Live and in Technicolor
As a kid there was something truly sublime about a black light. With just the flick of a switch an entire space and everything it contained could be altered. Mundane dressings disappeared in the absence of visible light as new, previously imperceptible shapes and patterns emerged. What was in reality just a dingy warehouse could be transformed into a fantastical landscape full of colors that brimmed with vivacity, setting the imagination ablaze. It inspired the kind of wonder you look back on with envy as an adult. Yet such wistful recollections lead me to wonder, why can’t that same sense of awe still be tapped? My threshold for awe might (might) be a bit higher than it was when I was ten, but surely some spectacle of ultra-violet artistry is still capable of surpassing it.
This weekend we will all have a chance to marvel at such a work of black light performance art, as ArcheDream for Humankind brings their latest show, ArcheDream in Technicolor, to the Shiloh Baptist Church April 15-17. An exploration of the color wheel under the glow of ultra-violet light, the performance strives to expose inner and outer landscapes and archetypal emotions one color at a time.
Since 2000, ArcheDream—a Philadelphia based non-profit performance troupe—has been combining elements of theater, dance, puppetry, and visual art to create remarkable shows for all ages. Born from the vision of South African artist Alan Bell, the company was founded out of his desire to unify divided audiences in an ecstasy of wonder. Inspired by traditions of mask theater and the form’s ability to convey stories and unifying truths in fantastical ways, ArcheDream mixes dazzling art direction, whimsical choreography, and archetypal tales inspired by universal thoughts, ideas, and emotions to reach audiences the world over.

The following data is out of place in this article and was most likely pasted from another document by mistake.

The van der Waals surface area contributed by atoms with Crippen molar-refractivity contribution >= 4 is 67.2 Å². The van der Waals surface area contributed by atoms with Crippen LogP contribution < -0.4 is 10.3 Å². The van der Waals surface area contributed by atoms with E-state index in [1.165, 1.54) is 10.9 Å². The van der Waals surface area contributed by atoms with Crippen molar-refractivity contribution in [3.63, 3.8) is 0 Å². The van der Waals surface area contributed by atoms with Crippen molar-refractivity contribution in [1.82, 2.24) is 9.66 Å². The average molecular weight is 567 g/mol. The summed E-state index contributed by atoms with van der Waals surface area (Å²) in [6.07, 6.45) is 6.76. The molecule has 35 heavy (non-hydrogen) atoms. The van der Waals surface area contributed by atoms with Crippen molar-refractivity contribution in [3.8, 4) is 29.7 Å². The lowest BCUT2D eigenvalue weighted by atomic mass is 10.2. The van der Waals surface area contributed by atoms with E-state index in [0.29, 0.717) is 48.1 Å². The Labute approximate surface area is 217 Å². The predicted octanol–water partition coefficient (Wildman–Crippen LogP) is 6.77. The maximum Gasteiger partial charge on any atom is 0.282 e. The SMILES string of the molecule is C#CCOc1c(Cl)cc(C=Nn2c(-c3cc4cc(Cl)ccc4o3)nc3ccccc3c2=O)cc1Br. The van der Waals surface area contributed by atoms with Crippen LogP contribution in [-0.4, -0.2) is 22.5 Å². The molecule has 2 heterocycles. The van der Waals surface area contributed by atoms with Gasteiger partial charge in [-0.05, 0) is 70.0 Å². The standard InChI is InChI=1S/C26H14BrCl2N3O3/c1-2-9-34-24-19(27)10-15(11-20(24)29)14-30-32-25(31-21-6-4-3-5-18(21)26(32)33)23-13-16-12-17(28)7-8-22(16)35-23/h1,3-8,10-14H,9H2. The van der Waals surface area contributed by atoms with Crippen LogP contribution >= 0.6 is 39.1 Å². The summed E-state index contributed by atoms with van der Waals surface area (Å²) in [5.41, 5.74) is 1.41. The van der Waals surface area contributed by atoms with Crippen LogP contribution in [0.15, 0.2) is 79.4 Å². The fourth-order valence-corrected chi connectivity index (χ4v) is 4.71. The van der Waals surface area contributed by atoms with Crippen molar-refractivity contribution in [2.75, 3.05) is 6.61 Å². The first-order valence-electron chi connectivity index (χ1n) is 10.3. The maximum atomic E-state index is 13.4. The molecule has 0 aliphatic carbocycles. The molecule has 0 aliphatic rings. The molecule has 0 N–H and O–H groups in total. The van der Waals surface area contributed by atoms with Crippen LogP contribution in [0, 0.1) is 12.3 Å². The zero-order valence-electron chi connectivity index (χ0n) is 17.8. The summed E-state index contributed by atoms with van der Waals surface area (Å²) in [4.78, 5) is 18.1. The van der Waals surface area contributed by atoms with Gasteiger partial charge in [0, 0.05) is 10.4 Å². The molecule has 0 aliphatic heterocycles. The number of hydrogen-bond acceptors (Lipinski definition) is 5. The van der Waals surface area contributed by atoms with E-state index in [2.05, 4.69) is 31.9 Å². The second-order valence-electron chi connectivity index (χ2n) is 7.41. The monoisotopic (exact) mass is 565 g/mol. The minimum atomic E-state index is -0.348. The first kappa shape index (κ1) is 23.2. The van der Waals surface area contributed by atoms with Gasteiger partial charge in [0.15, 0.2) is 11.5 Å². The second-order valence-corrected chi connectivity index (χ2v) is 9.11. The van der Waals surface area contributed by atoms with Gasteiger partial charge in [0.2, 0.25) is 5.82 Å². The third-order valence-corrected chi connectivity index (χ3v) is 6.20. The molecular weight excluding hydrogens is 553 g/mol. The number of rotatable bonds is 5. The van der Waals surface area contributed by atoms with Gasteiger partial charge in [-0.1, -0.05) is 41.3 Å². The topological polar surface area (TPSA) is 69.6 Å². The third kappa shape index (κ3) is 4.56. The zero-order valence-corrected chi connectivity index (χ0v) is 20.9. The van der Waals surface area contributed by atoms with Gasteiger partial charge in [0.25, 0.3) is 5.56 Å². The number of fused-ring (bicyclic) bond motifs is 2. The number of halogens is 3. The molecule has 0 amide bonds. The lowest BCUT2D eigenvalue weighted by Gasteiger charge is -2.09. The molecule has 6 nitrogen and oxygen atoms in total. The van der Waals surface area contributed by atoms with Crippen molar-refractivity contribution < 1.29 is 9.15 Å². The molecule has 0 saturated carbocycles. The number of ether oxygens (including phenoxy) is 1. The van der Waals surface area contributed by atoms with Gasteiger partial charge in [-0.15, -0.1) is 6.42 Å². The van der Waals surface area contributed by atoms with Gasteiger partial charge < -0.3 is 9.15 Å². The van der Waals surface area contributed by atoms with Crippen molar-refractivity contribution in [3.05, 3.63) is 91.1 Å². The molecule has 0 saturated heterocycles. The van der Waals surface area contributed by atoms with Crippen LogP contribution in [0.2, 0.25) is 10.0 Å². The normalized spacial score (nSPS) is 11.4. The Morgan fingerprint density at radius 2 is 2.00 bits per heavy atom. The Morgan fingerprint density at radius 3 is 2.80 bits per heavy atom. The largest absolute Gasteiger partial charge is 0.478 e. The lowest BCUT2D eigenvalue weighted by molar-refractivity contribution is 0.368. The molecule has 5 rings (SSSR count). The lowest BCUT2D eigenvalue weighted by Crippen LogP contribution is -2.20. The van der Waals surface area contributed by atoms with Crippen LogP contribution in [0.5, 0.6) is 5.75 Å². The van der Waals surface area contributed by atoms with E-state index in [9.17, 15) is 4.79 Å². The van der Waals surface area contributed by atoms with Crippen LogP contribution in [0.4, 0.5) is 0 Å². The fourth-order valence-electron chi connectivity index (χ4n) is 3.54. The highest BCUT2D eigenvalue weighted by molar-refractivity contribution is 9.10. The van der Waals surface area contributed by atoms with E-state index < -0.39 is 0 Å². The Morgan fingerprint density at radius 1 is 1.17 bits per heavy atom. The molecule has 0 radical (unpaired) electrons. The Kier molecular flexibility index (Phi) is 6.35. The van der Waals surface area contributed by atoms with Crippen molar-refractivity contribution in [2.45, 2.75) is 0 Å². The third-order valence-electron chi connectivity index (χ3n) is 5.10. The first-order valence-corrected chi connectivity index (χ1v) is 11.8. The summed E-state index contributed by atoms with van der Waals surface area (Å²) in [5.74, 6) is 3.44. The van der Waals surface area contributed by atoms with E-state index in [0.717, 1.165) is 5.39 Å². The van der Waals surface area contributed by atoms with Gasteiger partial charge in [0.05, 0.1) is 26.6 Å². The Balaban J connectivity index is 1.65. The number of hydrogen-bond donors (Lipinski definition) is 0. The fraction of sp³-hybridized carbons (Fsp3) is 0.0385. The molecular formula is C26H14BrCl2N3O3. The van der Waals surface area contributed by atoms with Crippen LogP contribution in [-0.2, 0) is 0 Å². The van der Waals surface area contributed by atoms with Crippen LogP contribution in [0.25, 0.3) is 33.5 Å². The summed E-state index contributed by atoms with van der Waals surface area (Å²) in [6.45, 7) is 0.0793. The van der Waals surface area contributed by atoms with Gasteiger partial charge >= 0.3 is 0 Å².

In the last fifteen years the company has crafted an oeuvre of stunning productions, many of which have been toured internationally. Deep Blue explored the many elements and inhabitants of the natural world. Inside Out examined one girl’s journey of self-acceptance as she navigates a fantastical dreamscape where her personified emotions run wild (It’s worth noting that this show predated that particular film you’re thinking of). Lil Glo Peep & Other Fairytales filtered familiar childhood tales through the company’s rapturous, fluorescent vision. Throughout ArcheDream’s existence they have also led workshops in mask making, mask and movement, and DIY theater for students of all ages and levels.
With ArcheDream in Technicolor, the company submerges itself in the deep sea blues, gets acquainted with the fiery desires of red-hot passion, crosses the green line between greed and nature, and more as each color is brought to vivid, captivating life. In addition to the performance, attendees will be treated to an exhibition of work from ArcheDream founder Alan Bell, entitled “20 Years of Masks in the Making.” If you, like me, still look fondly on the black light as a tool for transformation, why not let ArcheDream’s artisans take you on a tour of their technicolor world?
ArcheDream in Technicolor
ArcheDream for Humankind
Shiloh Baptist Church
April 15-16 at 7:30pm & 10pm, April 17 at 7:30pm